The latest in a series of storms is bringing more rain and snow to California

LOS ANGELES (AP) — The latest in a three-week series of major winter storms slammed into California on Monday, making travel in the mountains dangerous and the risk of flooding near swollen rivers high, even as the sun came out in some areas.

Heavy snow fell in the Sierra Nevada, and the National Weather Service issued a travel advisory. Interstate 80, a key thoroughfare from the San Francisco Bay Area to the ski resorts of Lake Tahoe, has reopened with network requirements after intermittent weekend closures due to whiteouts.

“If you must travel, be prepared for hazardous travel conditions, significant traffic delays and road closures,” the Sacramento Weather Service said on Twitter.

UC Berkeley’s Central Snow Laboratory reported Monday morning that 49.6 inches (126 cm) of new snow had been recorded since Friday.

An avalanche warning has been issued for the central Sierra, including the greater Tahoe area.

A series of nine atmospheric river storms have pounded California since late December with rain and snow, knocking out power to thousands, swamping roads, toppling trees, unleashing debris flows and triggering landslides. Monday’s system was relatively weak compared to previous storms, but risks of flooding and mudslides remained because the state was so saturated, forecasters said.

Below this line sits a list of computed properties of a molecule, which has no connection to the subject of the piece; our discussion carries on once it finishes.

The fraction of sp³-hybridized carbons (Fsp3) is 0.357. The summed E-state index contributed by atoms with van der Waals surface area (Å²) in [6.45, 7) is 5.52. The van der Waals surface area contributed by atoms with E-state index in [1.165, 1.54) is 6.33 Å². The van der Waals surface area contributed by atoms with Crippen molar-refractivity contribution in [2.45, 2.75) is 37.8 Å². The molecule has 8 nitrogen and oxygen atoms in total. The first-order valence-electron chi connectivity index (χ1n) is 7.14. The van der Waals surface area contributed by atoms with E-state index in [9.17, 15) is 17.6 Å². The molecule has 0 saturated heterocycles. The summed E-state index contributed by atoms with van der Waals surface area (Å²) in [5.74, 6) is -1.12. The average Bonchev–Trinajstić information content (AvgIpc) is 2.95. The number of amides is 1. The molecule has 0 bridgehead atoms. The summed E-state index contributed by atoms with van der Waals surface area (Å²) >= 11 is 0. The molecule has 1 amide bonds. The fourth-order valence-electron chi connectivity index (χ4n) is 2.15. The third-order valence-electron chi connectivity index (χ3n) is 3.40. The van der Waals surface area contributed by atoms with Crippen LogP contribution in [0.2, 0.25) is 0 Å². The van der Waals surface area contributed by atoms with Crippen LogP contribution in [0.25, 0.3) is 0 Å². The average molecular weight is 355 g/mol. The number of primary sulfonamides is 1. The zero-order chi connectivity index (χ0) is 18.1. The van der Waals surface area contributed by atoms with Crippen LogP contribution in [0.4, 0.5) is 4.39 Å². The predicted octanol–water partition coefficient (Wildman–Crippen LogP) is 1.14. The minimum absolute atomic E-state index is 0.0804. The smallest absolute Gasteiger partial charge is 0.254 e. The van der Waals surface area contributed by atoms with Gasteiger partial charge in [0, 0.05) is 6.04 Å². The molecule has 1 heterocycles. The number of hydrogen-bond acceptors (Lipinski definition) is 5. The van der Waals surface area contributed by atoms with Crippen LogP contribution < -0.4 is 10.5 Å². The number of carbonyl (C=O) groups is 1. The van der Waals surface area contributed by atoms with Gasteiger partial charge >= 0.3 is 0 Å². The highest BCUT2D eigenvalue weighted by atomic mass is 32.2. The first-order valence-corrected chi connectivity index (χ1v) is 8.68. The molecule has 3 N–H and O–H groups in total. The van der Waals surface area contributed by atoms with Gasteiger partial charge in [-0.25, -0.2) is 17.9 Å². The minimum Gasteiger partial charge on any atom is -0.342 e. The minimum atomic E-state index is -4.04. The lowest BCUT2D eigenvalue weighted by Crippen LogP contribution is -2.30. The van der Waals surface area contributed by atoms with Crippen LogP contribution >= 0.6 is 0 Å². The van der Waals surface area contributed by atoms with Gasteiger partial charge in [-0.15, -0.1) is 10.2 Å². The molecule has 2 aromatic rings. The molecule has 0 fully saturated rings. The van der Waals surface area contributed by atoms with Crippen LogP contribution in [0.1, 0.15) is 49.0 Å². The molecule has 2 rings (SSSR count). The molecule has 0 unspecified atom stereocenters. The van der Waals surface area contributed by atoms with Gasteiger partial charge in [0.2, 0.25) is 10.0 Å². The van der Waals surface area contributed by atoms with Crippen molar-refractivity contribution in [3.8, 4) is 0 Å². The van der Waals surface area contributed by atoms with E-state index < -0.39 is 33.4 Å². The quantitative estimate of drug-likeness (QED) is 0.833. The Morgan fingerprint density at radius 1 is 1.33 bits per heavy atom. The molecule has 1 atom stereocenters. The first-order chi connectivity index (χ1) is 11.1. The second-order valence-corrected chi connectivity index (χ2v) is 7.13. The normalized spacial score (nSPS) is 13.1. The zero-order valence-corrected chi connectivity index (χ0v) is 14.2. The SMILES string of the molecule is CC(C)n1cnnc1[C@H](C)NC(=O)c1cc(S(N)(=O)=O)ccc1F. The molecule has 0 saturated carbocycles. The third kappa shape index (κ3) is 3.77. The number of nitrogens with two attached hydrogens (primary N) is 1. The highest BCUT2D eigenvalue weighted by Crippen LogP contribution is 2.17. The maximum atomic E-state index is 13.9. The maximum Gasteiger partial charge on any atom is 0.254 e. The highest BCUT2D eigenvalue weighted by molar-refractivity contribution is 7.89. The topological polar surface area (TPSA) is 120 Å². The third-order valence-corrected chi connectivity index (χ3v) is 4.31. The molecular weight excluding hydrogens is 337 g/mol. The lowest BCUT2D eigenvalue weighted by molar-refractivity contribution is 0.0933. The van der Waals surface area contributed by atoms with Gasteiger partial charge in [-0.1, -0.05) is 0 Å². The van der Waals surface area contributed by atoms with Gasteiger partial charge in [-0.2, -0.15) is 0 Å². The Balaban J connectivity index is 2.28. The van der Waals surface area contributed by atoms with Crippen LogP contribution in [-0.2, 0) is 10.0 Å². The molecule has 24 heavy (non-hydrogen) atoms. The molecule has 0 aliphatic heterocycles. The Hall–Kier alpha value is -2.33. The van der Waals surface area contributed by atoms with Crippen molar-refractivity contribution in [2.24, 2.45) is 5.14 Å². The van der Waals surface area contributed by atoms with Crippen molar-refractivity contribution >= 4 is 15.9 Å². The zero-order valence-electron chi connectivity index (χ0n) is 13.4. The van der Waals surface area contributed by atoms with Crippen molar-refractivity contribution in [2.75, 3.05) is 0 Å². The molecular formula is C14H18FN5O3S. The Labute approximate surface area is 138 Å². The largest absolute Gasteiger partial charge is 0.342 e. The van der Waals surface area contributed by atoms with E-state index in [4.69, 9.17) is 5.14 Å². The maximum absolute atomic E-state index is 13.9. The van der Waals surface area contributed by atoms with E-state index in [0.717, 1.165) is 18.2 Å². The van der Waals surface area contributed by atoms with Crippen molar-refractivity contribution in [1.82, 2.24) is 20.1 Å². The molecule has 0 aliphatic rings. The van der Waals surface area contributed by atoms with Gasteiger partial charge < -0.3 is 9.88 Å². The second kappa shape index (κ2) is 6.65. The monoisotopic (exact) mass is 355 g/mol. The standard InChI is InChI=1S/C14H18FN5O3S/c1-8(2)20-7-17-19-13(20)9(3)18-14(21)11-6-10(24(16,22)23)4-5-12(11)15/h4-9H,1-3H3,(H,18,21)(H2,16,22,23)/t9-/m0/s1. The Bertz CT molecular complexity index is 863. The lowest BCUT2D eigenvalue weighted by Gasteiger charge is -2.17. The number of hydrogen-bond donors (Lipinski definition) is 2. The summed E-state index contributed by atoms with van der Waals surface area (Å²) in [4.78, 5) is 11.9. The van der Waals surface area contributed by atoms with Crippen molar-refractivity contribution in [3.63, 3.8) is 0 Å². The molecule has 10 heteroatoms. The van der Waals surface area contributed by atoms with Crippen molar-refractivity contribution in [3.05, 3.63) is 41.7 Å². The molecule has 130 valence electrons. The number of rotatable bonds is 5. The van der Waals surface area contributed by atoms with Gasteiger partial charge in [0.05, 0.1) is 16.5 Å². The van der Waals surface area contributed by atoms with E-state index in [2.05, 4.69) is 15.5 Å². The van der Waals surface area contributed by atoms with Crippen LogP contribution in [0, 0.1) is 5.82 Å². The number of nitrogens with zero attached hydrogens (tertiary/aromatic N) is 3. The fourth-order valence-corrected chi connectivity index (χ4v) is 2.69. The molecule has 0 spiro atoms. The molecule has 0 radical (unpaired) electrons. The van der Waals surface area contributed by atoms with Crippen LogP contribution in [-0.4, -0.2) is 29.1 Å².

The sun rose in San Francisco, where the city’s airport has seen 20.3 inches (51.5 cm) of rain since Oct. 1, when California’s annual rainfall record usually begins. The annual average for the “water year” is 19.6 inches (49.8 cm), “so we’ve exceeded the annual total for another 8 months,” the San Francisco Weather Service tweeted.

Up to 2 inches (5 cm) more rain fell Sunday in the soggy Sacramento Valley, where residents of Wilton and surrounding communities were warned to prepare to evacuate if the Cosum River rises further.

The swollen Salinas River swamped farmland in Monterey County. To the east, flood warnings were in effect for Merced County in the agricultural Central Valley, where Gov. Gavin Newsom visited Saturday.

On Monday, Newsom signed an executive order to further strengthen the state’s response to extreme storms and provide relief to affected communities. President Joe Biden declared a major disaster for the state and ordered federal aid to complement local recovery efforts.

In Southern California, the sun shone in Los Angeles, but winter storm warnings and advisories were still in effect for mountain areas, where mud and mudslides left many roads impassable. The two northbound lanes of Interstate 5 near Castaic in northern Los Angeles County were closed indefinitely after an embankment collapsed.

Downtown Los Angeles set a rainfall record Saturday with 1.82 inches (4.6 cm), the weather service said.

There have been at least 20 storm-related deaths and a 5-year-old boy is missing after being swept from his mother’s car by flash floods in San Luis Obispo County.

Dry days are forecast for California this week starting Tuesday.

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